We took photos, gazed in awe at the aptly named, hundreds-of-millions-of-years-old granite boulders, skirted under their hollows and within their crevices and felt very small. Then, we gathered our awed gazes and cameras and hiked the short boardwalk back to the van, where we continued along the winding coastline path to Weirs Cove.
A storehouse completed in 1908 where the lightkeeper had lived with his family, Weirs Cove in its heyday was restocked only once every three months with supplies. How that feat was accomplished was through a deep gash in the cliffside, where a flying fox winching system, powered by horses, was constructed.
I looked at the storehouse’s ancient dock from above and stepped quietly through the remnants of the old cottage, trying to imagine what life would have been like as someone living here, looking out into the beautiful expanse of ocean, living without a visit for months at a time, winching people up the cliff’s edge with nought but horsepower. I wondered how they filled their days, how they worried after their children playing so close to the cliff’s edge, how they made their supplies last for so many months, how they weathered the loneliness they must have felt as the only people on that part of the island.
Seals, and a pretty bad smell. Such was Admirals Arch this bright Wednesday afternoon we arrived at this spectacular rock formation, a sanctuary for New Zealand fur seals. Unfortunately, this area hadn’t seen a lot of rain lately; as nature’s flush for the seals’ excrement, rain acts as a remedy to the lingering smell…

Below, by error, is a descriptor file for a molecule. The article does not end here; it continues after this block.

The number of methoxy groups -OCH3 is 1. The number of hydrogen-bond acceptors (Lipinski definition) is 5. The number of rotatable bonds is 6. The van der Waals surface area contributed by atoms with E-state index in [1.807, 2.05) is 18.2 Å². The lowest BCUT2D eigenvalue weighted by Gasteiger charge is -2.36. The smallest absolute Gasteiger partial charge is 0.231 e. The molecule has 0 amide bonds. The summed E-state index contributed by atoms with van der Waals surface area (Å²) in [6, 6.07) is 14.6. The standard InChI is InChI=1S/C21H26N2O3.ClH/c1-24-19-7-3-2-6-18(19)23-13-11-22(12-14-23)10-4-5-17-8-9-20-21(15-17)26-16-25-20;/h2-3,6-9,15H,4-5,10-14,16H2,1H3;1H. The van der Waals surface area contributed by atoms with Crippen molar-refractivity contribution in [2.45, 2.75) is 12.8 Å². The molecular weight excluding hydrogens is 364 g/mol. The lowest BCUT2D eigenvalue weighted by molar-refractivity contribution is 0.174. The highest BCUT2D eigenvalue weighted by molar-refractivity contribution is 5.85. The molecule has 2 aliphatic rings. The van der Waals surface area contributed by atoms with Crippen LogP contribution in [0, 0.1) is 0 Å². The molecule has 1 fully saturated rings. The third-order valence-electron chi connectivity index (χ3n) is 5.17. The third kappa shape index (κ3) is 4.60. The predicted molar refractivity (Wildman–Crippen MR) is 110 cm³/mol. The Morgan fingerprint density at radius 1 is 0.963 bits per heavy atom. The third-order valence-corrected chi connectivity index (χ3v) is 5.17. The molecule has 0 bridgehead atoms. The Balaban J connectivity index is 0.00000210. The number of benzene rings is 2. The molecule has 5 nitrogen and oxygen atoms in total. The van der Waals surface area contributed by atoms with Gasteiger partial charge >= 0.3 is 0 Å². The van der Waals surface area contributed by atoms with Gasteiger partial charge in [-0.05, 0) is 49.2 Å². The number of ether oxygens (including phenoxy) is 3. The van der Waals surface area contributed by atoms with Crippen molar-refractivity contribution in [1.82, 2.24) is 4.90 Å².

Despite the smell, we stood captivated, watching the seals cavorting in their natural habitat. They sat heavy on the rocks, clumsy and awkward while out of water, but lithe within its depths, curling over waves and each other in rock pools and through the surf. Out in the deep, dark blue, gulls swirled around a particular frothy break in the water, and I wondered if a great white shark was lurking nearby.
Our final full day saw us travel back to Penneshaw in preparation for the ferry the very next day, which was to depart at the early hour of 6 a.m. On our way back through Flinders Chase National Park, we were met with haunting scenes of a spindly forest returning to life; we stopped to walk the lines of skeletal trees, their bases cloaked with mint-green leaves, the entire setting softly bathed in the glow of late afternoon.
Kangaroo Island Travel planning tips
- We actually almost missed out on our trip altogether, as the SeaLink Ferry was nearly fully booked; be sure to cross this one off your to-do list first when you start to plan your travel!
- A car is a must, so we rented a campervan from Adelaide, which turned out to be an affordable and surprisingly comfortable way to explore the island. It had a fridge and a kettle, which was a plus for us; meaning we could keep perishables without problems.
- We stocked up with food and drinks on the mainland before setting off, but there is a Drakes shopping centre in Kingscote should you need an emergency restocking (we stopped to stock up on cheese).
- There are several camping sites throughout the Island with facilities, such as barbecues, toilets and showers, you must only be sure to purchase a ticket from the portable machines to stay the night.
- We bought a pass to visit Flinders Chase National Park at the visitors’ centre at the entrance of the park.